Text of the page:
|Subject: Wahid says
rights group may summon top military over E Timor
Deutsche Presse-Agentur Saturday, November 27, 1999
Wahid says rights group may summon top military over East Timor
Indonesian President Abdurrahman Wahid has agreed that the independent rights commission may summon top military leaders for allegedly colluding in an orgy of murder, rape and arson in East Timor, the commission's secretary-general Asmara Nababan said Saturday.
Nababan told the SCTV private network that Wahid supported having the Commision for the Investigation of Human Rights Abuses in East Timor (KPP HAM) continue its work objectively.
Nababan, along with the KPP HAM's chairman Albert Hasibuan and his deputy Todung Mulya Lubis, met with Wahid on Saturday to reports on its fact-finding and seek the president's permission to summon the country's military leaders.
Hasibuan had said early this week that evidence indicated that the Indonesian military (TNI) had colluded with the militias in the "earth-scorching, shootings and killings of the East Timorese people".
He said the destruction of East Timor, in the wake of the August 30 U.N.-organised election in which a majority voted to break away from Indonesia, had been planned during a meeting in the regional capital Dili between Indonesian military intelligence and the militias.
Hasibuan mentioned in this connection among others General Wiranto, the former military commander, Major-General Zacky Anwar Makarim and Major General Adam Damiri.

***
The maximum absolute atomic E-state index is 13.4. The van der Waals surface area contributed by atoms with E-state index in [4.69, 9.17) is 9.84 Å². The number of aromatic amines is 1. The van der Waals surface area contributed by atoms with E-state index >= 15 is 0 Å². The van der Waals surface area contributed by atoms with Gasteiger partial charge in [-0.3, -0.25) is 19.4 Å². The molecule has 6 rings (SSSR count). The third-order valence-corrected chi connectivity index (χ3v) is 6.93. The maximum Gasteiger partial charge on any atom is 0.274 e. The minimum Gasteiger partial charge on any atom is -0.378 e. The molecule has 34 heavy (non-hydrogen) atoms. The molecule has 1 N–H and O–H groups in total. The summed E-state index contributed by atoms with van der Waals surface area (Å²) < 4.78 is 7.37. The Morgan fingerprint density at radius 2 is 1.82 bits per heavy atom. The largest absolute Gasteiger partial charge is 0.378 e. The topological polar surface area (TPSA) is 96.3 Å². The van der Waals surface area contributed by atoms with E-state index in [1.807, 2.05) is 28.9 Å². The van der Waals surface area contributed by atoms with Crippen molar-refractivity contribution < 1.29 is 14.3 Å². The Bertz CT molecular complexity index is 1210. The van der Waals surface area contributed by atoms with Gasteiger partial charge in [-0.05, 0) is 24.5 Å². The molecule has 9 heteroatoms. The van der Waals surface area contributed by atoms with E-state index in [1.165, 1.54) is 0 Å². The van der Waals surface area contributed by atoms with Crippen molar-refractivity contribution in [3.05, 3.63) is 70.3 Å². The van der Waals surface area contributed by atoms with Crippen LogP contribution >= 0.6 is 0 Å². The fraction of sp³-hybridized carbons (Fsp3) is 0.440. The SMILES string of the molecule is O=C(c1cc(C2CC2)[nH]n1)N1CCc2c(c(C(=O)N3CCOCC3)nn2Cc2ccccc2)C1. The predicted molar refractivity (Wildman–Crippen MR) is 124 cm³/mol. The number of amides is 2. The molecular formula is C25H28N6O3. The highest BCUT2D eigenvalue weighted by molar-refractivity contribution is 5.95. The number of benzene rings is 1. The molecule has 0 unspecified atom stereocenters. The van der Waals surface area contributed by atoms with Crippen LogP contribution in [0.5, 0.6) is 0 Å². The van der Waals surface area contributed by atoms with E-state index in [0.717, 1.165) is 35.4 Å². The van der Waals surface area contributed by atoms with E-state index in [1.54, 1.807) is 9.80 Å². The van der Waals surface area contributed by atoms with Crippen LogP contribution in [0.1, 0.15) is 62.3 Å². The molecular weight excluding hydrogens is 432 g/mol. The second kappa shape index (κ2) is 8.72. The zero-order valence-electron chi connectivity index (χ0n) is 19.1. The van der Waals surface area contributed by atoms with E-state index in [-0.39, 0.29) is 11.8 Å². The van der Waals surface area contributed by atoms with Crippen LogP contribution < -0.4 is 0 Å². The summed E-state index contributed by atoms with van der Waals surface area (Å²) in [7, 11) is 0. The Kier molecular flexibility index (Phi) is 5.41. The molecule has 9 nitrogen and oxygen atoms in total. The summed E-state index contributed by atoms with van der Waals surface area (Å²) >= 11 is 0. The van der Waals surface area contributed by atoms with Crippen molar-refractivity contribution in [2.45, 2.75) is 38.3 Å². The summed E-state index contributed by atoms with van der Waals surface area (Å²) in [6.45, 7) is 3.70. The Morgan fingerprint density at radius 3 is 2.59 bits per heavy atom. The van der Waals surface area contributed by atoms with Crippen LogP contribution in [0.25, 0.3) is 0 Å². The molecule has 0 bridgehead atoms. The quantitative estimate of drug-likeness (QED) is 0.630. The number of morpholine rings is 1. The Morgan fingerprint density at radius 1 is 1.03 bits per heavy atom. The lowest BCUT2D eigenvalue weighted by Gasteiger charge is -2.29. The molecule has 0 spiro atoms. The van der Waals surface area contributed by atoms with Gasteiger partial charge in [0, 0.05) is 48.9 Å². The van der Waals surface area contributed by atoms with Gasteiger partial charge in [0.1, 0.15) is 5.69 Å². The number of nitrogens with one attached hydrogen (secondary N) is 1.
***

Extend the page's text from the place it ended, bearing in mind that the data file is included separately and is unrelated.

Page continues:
Makarim is a former head of military intelligence, while Damiri is chief of the Bali-based Udayana military command, which previously oversaw East Timor.
Another fact-finding mission discovered on Thursday at least 26 decaying bodies - including those of three Catholic priests - believed to be victims of militia attacks, in three mass graves in Oeluli beach, Kobalima district, three kilometres from the East Timor border.
Rights investigators who made the gruesome discovery believed the victims were sheltering in a churchyard in East Timor's port of Suai when the military-backed militias attacked on September 6.
Hundreds of people are thought to have been massacred in the church compound, but most of the bodies have not been found.
Indonesia's nine-member commission was set up by the independent Indonesian National Commission on Human Rights (Komnas HAM) on September 22 and has until the end of the year to complete its job.
The group has powers of subpoena which can be enforced by the police and has been touted by the Indonesian government as its official East Timor investigation.
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